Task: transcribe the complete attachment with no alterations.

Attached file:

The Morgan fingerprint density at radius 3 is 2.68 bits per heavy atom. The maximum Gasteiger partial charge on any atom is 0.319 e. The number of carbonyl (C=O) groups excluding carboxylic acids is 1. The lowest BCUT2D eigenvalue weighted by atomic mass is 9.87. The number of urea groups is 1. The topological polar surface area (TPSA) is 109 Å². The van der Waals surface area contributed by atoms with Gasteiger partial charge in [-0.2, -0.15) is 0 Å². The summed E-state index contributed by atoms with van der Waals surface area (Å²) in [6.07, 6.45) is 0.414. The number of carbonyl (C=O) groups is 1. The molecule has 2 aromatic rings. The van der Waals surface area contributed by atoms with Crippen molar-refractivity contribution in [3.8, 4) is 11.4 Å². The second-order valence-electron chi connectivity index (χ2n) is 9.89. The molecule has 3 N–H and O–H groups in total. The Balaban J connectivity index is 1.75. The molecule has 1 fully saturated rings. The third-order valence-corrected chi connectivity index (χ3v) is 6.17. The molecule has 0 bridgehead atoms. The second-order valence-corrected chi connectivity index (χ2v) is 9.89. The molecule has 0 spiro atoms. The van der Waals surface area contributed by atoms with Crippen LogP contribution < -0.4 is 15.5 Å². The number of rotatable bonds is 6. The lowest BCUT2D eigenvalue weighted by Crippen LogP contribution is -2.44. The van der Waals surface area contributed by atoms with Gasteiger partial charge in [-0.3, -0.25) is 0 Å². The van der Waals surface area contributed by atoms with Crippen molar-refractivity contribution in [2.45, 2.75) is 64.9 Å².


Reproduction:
The Morgan fingerprint density at radius 3 is 2.68 bits per heavy atom. The maximum Gasteiger partial charge on any atom is 0.319 e. The number of carbonyl (C=O) groups excluding carboxylic acids is 1. The lowest BCUT2D eigenvalue weighted by atomic mass is 9.87. The number of urea groups is 1. The topological polar surface area (TPSA) is 109 Å². The van der Waals surface area contributed by atoms with Gasteiger partial charge in [-0.2, -0.15) is 0 Å². The summed E-state index contributed by atoms with van der Waals surface area (Å²) in [6.07, 6.45) is 0.414. The number of carbonyl (C=O) groups is 1. The molecule has 2 aromatic rings. The van der Waals surface area contributed by atoms with Crippen molar-refractivity contribution in [3.8, 4) is 11.4 Å². The second-order valence-electron chi connectivity index (χ2n) is 9.89. The molecule has 3 N–H and O–H groups in total. The Balaban J connectivity index is 1.75. The molecule has 1 fully saturated rings. The third-order valence-corrected chi connectivity index (χ3v) is 6.17. The molecule has 0 bridgehead atoms. The second-order valence-corrected chi connectivity index (χ2v) is 9.89. The molecule has 0 spiro atoms. The van der Waals surface area contributed by atoms with Crippen LogP contribution < -0.4 is 15.5 Å². The number of rotatable bonds is 6. The lowest BCUT2D eigenvalue weighted by Crippen LogP contribution is -2.44. The van der Waals surface area contributed by atoms with Gasteiger partial charge in [-0.3, -0.25) is 0 Å². The van der Waals surface area contributed by atoms with Crippen molar-refractivity contribution in [2.45, 2.75) is 64.9 Å².